White opposition to forced busing scared Milwaukee’s leaders, who created a very different plan in response to a federal court order to desegregate the schools. The plan launched in 1976 allowed white students to chose integration at magnet schools with specialized programs, while putting the burden of forced busing on black students, as research by Lois Quinn and the Metropolitan Integration Research Center documented a few years later. In the early 1980s Howard Fuller began building opposition to the disruptive and disproportionate burden placed on black families and children with the supposedly “peaceful” desegregation plan implemented in Milwaukee. His later doctoral thesis at Marquette University helped blow a hole in sanitized and misleading reporting by the Milwaukee Journal and Milwaukee Sentinel, which supported the busing program. Maps that I included in a study expanding on Quinn’ research showed students from individual neighborhood schools were being bused to as many as 100 separate schools across the city.
Subsequent research by James Kenneth Nelsen, a doctoral candidate in history at the University of Wisconsin-Milwaukee, offered a clear description of how the system worked:
There was no room in the [Black] school[s] — [they were] usually overcrowded to begin with…Black students had to move to accommodate whites. Some African American parents complained about waiting lists to get into what had been their neighborhood schools… Now that their schools had more desirable programs [for white students], they could no longer attend them.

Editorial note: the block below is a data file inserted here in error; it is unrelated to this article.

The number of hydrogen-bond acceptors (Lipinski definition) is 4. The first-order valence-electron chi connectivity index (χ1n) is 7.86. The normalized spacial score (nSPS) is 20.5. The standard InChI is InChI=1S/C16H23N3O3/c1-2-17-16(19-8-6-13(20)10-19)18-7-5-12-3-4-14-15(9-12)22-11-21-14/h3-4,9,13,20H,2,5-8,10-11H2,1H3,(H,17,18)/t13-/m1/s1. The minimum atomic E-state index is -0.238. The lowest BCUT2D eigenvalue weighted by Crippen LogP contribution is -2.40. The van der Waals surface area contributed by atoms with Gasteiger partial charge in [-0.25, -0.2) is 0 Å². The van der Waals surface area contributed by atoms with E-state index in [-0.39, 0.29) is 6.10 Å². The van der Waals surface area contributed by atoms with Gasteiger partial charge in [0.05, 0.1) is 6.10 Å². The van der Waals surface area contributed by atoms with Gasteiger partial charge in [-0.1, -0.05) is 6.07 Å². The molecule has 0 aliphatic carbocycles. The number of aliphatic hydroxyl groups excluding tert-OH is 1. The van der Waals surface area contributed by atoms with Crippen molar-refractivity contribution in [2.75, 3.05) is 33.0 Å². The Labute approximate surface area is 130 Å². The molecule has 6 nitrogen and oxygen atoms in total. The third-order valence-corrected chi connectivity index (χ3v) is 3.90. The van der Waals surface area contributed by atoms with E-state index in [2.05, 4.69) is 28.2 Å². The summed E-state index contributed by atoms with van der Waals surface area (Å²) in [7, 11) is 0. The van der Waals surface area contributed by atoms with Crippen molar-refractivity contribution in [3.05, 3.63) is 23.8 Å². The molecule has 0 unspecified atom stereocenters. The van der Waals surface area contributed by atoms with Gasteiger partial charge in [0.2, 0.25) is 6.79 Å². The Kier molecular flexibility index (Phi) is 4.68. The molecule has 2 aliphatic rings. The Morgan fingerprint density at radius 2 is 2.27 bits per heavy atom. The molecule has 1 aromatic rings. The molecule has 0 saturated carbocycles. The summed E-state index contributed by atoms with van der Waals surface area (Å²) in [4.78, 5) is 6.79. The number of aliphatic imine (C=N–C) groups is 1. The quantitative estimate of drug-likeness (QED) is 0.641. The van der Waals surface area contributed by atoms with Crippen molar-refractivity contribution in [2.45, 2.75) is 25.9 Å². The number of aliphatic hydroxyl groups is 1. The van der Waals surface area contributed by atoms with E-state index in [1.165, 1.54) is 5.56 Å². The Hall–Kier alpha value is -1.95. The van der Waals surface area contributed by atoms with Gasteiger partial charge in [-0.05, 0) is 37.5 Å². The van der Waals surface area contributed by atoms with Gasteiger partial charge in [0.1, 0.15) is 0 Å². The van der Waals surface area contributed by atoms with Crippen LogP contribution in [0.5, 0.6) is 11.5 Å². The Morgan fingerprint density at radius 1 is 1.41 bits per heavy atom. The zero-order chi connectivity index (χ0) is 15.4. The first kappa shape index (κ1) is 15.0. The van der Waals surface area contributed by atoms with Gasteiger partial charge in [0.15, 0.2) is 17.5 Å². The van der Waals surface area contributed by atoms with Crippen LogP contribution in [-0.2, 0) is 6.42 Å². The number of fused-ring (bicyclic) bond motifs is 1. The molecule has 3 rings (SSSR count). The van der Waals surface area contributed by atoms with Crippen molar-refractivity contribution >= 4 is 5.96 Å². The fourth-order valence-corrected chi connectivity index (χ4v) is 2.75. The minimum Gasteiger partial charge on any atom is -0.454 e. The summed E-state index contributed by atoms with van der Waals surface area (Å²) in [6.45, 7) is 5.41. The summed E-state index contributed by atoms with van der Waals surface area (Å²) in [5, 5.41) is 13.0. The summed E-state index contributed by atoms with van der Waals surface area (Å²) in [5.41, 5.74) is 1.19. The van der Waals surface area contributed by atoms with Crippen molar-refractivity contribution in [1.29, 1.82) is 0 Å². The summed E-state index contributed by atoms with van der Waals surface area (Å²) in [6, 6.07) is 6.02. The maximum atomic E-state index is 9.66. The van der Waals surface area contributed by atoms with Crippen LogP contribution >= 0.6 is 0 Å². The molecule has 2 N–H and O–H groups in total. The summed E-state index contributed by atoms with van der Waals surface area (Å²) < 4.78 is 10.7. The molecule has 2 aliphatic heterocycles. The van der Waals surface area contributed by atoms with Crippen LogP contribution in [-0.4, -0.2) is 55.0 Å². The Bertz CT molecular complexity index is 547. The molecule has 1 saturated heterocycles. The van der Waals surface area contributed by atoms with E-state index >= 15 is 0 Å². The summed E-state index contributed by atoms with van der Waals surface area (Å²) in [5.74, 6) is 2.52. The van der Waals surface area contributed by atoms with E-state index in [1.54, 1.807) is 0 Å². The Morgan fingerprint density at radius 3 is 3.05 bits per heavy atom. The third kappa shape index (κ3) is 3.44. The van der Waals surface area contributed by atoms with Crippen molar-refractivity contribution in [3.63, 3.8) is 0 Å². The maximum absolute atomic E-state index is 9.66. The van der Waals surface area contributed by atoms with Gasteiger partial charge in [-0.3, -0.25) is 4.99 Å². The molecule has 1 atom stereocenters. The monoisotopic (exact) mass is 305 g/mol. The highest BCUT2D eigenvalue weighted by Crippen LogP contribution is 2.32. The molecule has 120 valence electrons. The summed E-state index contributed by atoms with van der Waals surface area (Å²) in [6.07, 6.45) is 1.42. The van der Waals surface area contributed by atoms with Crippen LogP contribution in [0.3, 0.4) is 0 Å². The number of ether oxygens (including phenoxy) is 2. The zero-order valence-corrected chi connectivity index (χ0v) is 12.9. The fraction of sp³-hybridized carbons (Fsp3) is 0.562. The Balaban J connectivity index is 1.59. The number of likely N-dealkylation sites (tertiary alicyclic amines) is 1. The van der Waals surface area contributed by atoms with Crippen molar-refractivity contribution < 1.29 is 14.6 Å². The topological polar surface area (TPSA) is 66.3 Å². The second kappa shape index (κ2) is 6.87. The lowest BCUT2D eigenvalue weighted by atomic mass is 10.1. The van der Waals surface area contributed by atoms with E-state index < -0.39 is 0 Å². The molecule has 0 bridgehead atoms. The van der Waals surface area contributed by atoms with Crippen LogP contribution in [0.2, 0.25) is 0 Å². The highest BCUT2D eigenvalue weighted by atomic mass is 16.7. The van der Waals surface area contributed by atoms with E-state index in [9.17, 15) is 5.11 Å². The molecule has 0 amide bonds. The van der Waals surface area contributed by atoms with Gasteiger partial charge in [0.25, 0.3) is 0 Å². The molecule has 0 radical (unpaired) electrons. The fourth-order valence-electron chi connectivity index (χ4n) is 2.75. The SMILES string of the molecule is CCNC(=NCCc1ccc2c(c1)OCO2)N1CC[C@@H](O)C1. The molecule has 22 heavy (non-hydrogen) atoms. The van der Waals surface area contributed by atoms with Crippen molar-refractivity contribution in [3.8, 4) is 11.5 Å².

It was not until the late 1990s that David Bennett, a deputy to former MPS Superintendent Lee McMurrin admitted that the forced busing plan he and McMurrin developed was built around “white benefit,” namely, the goal of reducing “white flight.” Bennett’s stunning confirmation produced exactly one story in the local press, at which point the editors and the rest of Milwaukee’s establishment “moved on.”
While the Boston and Milwaukee busing plans were designed very differently, it’s clear neither worked. So when Kamala Harris visits Milwaukee and Wisconsin, will the Journal Sentinel — or anyone in the media — step up and ask her to reconcile her rose-colored vision of busing with the reality of its experience in Wisconsin?